United Kingdom

EU's vaccine regulator casts doubt on UK's speedy approval of Pfizer jab

European politicians and health chiefs last night criticised Britain's decision to be the first country to approve Pfizer's coronavirus vaccine.

UK watchdogs took just a fortnight to approve the jab following the announcement of successful final trial results.

The Medicines and Healthcare products Regulatory Agency insisted its emergency approval procedure did not cut corners. 

Health Secretary Matt Hancock boasted that the Europeans were 'moving a little bit more slowly' due to extra red tape, sparking a backlash from the continent.

But the European Commission said that its European Medicines Agency regulator 'requires a higher level of evidence to be submitted and checked than a temporary use authorisation'. 

Former head of the EMA Guido Rasi said: 'I would have expected a robust review of all available data, which the British Government has not done, to be able to say that, without Europe, you come first.'

Peter Liese, who sits on the European Parliament's public health committee, said: 'I consider this decision to be problematic and recommend that EU member states do not repeat the process in the same way. 

'A few weeks of thorough examination by the EMA is better than a hasty emergency marketing authorisation of a vaccine.' 

But Ben Osborn of Pfizer said: 'We have provided complete data packages, the unblinded data, to both regulators. 

'What you're seeing is just the difference in the underlying process and timelines, as opposed to any difference in data submission.' 

Matt Hancock (pictured in Downing Street today) boasted that the Europeans were 'moving a little bit more slowly' due to extra red tape - but stressed that the Pfizer BioNTech jab had gone through intense safety checks.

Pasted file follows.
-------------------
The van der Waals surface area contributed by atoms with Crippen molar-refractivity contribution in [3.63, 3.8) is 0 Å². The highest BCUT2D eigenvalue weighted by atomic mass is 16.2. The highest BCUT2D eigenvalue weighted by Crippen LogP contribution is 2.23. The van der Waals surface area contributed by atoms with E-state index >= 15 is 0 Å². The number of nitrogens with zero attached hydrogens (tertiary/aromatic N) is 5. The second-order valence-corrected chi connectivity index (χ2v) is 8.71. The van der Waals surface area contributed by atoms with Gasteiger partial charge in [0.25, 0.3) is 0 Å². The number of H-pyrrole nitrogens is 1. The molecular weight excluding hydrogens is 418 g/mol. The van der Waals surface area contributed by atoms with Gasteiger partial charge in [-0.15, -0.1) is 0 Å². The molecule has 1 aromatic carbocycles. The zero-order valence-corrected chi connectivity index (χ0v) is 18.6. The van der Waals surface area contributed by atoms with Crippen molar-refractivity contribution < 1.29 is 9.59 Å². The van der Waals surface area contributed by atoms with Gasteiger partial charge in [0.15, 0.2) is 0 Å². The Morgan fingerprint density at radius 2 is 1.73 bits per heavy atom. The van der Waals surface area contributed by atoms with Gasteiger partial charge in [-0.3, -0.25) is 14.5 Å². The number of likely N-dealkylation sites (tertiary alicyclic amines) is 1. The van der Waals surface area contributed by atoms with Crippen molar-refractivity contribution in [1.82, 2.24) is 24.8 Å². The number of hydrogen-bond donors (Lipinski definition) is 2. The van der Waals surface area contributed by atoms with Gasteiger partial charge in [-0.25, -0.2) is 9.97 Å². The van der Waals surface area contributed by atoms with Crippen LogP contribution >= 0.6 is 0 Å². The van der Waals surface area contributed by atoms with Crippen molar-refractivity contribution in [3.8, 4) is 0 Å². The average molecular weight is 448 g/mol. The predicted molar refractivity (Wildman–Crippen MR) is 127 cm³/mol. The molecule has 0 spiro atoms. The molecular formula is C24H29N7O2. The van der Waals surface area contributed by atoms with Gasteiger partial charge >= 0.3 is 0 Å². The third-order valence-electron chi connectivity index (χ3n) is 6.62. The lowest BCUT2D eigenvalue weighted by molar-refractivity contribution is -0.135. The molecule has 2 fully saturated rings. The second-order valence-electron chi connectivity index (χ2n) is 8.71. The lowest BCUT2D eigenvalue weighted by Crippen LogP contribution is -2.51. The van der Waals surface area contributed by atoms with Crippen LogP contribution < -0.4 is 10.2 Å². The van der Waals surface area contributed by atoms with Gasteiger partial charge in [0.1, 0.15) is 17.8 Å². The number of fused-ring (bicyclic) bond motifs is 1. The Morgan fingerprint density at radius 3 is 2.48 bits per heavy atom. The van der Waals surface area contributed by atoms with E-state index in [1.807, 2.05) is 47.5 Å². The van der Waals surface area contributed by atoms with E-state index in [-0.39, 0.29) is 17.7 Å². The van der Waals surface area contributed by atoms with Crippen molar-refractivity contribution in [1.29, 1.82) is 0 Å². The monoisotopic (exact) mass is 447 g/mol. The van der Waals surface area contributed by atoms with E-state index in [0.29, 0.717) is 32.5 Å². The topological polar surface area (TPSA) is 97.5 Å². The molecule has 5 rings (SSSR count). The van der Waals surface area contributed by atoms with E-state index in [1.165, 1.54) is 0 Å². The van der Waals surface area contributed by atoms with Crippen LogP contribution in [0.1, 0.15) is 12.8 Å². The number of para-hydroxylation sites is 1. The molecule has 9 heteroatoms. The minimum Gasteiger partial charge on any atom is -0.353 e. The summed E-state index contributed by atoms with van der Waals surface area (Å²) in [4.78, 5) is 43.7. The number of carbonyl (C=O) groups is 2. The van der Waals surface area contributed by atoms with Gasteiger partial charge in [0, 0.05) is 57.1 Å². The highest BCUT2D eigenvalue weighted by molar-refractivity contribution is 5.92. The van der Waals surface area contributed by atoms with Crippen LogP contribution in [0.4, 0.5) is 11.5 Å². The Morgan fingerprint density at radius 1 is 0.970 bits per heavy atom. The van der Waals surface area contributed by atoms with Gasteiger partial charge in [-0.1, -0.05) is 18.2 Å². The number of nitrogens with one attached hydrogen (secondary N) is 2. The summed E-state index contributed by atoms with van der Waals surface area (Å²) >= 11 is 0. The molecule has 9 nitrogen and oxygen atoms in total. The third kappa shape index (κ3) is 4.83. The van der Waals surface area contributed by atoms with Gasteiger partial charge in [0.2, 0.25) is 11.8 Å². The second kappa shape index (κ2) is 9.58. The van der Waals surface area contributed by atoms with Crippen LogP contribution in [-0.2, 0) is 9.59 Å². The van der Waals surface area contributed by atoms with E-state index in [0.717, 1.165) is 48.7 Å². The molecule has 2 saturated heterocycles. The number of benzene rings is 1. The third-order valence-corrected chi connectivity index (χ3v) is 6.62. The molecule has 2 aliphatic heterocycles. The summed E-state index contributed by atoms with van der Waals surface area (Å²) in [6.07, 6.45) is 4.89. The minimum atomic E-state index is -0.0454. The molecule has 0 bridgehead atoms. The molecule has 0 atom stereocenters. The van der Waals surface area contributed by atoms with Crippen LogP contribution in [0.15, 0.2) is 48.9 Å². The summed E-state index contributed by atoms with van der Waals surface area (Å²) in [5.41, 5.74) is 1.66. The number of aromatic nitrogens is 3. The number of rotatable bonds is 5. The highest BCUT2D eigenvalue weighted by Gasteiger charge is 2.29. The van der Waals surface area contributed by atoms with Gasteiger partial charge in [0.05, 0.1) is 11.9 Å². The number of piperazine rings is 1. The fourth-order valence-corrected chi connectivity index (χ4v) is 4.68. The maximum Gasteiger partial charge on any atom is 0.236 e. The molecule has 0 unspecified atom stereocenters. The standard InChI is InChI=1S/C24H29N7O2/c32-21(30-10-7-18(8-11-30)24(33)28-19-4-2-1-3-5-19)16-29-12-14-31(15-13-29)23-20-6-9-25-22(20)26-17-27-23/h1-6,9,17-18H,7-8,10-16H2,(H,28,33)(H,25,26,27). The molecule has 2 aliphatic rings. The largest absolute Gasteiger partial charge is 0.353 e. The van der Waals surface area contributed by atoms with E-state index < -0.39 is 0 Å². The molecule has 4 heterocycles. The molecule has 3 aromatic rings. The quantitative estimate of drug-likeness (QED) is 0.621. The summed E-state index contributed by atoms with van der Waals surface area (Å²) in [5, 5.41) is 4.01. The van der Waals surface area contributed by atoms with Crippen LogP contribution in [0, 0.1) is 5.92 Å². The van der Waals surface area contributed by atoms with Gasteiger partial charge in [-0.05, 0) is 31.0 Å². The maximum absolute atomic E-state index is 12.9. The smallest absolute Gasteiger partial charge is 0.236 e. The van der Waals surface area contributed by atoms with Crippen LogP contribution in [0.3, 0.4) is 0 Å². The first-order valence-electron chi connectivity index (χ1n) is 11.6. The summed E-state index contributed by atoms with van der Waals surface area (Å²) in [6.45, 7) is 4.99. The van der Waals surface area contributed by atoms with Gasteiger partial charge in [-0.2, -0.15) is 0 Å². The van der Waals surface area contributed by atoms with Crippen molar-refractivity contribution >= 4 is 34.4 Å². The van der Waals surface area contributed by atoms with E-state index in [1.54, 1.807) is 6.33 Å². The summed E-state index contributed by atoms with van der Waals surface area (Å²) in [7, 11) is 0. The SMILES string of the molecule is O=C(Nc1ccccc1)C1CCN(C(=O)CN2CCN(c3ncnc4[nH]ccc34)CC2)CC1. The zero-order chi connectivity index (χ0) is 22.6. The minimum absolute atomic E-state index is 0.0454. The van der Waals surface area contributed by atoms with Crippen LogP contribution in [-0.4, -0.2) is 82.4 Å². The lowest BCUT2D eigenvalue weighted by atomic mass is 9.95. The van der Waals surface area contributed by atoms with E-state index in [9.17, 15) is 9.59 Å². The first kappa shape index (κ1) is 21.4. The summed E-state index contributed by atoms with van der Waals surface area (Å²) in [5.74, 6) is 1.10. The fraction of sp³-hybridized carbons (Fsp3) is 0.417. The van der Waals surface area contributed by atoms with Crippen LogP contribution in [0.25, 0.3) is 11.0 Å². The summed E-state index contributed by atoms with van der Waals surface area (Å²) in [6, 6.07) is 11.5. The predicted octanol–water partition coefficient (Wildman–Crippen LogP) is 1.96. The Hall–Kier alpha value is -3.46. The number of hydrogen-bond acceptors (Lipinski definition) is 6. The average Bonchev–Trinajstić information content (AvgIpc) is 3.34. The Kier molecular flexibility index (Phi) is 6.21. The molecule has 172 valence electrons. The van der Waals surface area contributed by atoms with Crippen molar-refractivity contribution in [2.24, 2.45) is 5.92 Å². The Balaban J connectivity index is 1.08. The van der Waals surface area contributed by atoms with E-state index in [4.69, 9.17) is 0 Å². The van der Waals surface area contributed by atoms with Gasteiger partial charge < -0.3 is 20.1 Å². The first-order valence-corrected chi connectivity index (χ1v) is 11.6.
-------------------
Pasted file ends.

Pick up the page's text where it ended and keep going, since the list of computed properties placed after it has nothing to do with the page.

Berlin's ambassador to the UK issued a sharp retort after Business Secretary Alok Sharma said history would remember the 'UK led humanity's charge against this disease'

David Nabarro, a World Health Organisation envoy for Covid, said the MHRA was known for carefully weighing up the risks and benefits of medications and vaccines.

'It is important that everybody realises that on these kind of issues Britain has been looked to by other nations as a country to note carefully,' he told Radio 4's World At One programme: 

The EMA is in charge of licensing British vaccines until the Brexit transition period ends next month. 

The organisation will decide by December 29 whether to authorise the vaccine from Pfizer and German biotech firm BioNTech. However national agencies can provide rapid temporary approvals in health emergencies. 

The EMA and MHRA have long worked closely together, with British experts providing significant input into European decisions. 

The UK's Medicines and healthcare Products Regulatory Agency (MHRA) said saying the approval of the Pfizer vaccine (pictured) was made using provisions under European law

Mr Hancock kicked off the row in a round of interviews yesterday, telling Times Radio: 'The reason we've been able to move this fast, and the UK is the first country in the world to have a clinically authorised vaccine, the reason is twofold.